I’m starting to hitting a rhythm now on the short story I’m writing. It’s mostly been dribbling out a few words here and there since I started on it and for a while I thought it was because I’m tired with the new baby and everything else going on in my life. Then I realized this always happens to me on short stories I see as having potential to be great. I’ll have an idea in my head and when the right things click and I can start seeing it as a story, I think about it and stew about it and the words dribble out. This is always strange because beginning things has never been a problem. But with these certain short stories, I know I have something important and want to make sure I get the most out of it.
So with this story I have four different openings, none of which I used when I started the story for real. I’d write a few words and if I liked how they sounded I’d write a few more. Then I’d think about it for a while, deciding where to go next. I don’t have an ending in mind yet, but I wanted to at least know what was going to happen to the midway point of the story. Now I have that, and, as I’ve said, I’m starting to hit a rhythm. I’m using a lot of the material I gathered from my recent family trip to Las Vegas, plus my early, conflicted feelings about being a father and the kind of things I was shocked I was even capable of considering doing with my kids. My wife is not pleased when I tell her about the story, but I’m working through it anyway.
Now I’ve got a decision to make that I think will be the most important I’ve made for this story. I’ve got things figured out up to the midpoint of the story, but after that I’m conflicted. The opening few scenes are slow burning, quiet, and semi-realistic. But a few ideas have presented themselves to me that I think could be exciting but would change the mood of the story. This gets to the heart of what I think is one of my biggest issues in writing fiction: raising the stakes. I like small stakes, little moments, and epiphanies. I work in a genre that relies heavily on big stakes, life altering choices, and grand spectacle. I don’t have any problems coming up with ideas like this, but I have problems executing them successfully.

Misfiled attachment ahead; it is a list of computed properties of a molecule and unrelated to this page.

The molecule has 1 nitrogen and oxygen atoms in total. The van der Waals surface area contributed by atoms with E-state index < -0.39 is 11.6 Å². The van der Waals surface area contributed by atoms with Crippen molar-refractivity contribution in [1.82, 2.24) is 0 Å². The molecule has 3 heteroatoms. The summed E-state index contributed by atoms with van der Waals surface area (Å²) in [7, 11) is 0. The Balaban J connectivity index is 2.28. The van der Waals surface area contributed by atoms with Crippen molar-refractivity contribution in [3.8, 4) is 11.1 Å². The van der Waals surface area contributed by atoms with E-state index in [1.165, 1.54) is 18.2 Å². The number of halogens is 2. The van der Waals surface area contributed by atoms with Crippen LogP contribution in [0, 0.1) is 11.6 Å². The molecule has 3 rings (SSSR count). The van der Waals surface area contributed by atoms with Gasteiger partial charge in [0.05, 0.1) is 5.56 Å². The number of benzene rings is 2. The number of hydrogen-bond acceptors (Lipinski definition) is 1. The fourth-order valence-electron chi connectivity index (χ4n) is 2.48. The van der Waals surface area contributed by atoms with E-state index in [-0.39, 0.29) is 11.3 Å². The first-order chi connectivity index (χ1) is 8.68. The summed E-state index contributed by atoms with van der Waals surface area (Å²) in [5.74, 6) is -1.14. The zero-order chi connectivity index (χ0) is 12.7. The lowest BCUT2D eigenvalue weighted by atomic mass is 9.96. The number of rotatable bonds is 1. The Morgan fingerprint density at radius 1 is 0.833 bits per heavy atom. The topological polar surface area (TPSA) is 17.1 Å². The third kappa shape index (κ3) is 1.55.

One of the reasons I switched away from writing detective novels and moved to more absurd, humorous crime novels, was so that I wouldn’t think some of my ideas were too ridiculous to work. And for the most part I think I was successful. The book is still mostly built on small stakes, and small-scale, choices, but its written in very broad strokes, and is fast-paced, and has a few gun fights. But with this story, I still have to figure out what I want it to be.
I initially thought it was going to be a darker character study of a father and his son, but as I pondered that and thought it out, I realized there was no real crime in it and would fall apart at the end. So I had a couple of cool ideas, a couple of eh ideas, and one tricky idea that somebody else could probably pull off spectacularly…but not me. I’ll probably have to try a few different things, but it will be a nice way to clean my brain out and keep me occupied while I wait back to hear about my novel. If I can get everything to work properly, I think this might be the best story I’ve ever written, if not, well, maybe I can add a donkey to it.